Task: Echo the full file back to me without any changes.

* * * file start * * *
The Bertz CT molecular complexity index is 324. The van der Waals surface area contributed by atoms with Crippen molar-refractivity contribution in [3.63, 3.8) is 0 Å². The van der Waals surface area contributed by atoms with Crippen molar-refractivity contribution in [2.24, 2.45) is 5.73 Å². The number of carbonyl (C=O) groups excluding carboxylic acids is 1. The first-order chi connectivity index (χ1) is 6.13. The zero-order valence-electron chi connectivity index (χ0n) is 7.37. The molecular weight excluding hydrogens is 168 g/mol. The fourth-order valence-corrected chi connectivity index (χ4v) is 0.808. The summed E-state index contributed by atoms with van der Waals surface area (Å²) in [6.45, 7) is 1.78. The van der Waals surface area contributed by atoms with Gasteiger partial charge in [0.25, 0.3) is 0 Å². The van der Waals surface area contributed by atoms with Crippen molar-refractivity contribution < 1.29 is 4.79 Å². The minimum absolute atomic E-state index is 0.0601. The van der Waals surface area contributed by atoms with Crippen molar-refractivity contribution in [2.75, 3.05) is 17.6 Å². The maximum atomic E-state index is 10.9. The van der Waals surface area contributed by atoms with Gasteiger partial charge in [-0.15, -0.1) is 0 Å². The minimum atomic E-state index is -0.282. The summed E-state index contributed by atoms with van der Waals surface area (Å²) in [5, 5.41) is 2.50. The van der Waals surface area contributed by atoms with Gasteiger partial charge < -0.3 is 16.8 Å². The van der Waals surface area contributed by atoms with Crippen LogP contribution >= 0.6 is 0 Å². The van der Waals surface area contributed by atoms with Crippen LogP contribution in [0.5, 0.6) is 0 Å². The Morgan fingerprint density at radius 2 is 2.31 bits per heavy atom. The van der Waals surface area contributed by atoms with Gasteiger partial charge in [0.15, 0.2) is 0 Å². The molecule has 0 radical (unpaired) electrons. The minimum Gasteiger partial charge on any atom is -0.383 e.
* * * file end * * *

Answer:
The Bertz CT molecular complexity index is 324. The van der Waals surface area contributed by atoms with Crippen molar-refractivity contribution in [3.63, 3.8) is 0 Å². The van der Waals surface area contributed by atoms with Crippen molar-refractivity contribution in [2.24, 2.45) is 5.73 Å². The number of carbonyl (C=O) groups excluding carboxylic acids is 1. The first-order chi connectivity index (χ1) is 6.13. The zero-order valence-electron chi connectivity index (χ0n) is 7.37. The molecular weight excluding hydrogens is 168 g/mol. The fourth-order valence-corrected chi connectivity index (χ4v) is 0.808. The summed E-state index contributed by atoms with van der Waals surface area (Å²) in [6.45, 7) is 1.78. The van der Waals surface area contributed by atoms with Gasteiger partial charge in [0.25, 0.3) is 0 Å². The van der Waals surface area contributed by atoms with Crippen molar-refractivity contribution < 1.29 is 4.79 Å². The minimum absolute atomic E-state index is 0.0601. The van der Waals surface area contributed by atoms with Crippen molar-refractivity contribution in [2.75, 3.05) is 17.6 Å². The maximum atomic E-state index is 10.9. The van der Waals surface area contributed by atoms with Gasteiger partial charge in [-0.15, -0.1) is 0 Å². The minimum atomic E-state index is -0.282. The summed E-state index contributed by atoms with van der Waals surface area (Å²) in [5, 5.41) is 2.50. The van der Waals surface area contributed by atoms with Gasteiger partial charge < -0.3 is 16.8 Å². The van der Waals surface area contributed by atoms with Crippen LogP contribution >= 0.6 is 0 Å². The van der Waals surface area contributed by atoms with Crippen LogP contribution in [0.5, 0.6) is 0 Å². The Morgan fingerprint density at radius 2 is 2.31 bits per heavy atom. The van der Waals surface area contributed by atoms with Gasteiger partial charge in [0.15, 0.2) is 0 Å². The molecule has 0 radical (unpaired) electrons. The minimum Gasteiger partial charge on any atom is -0.383 e.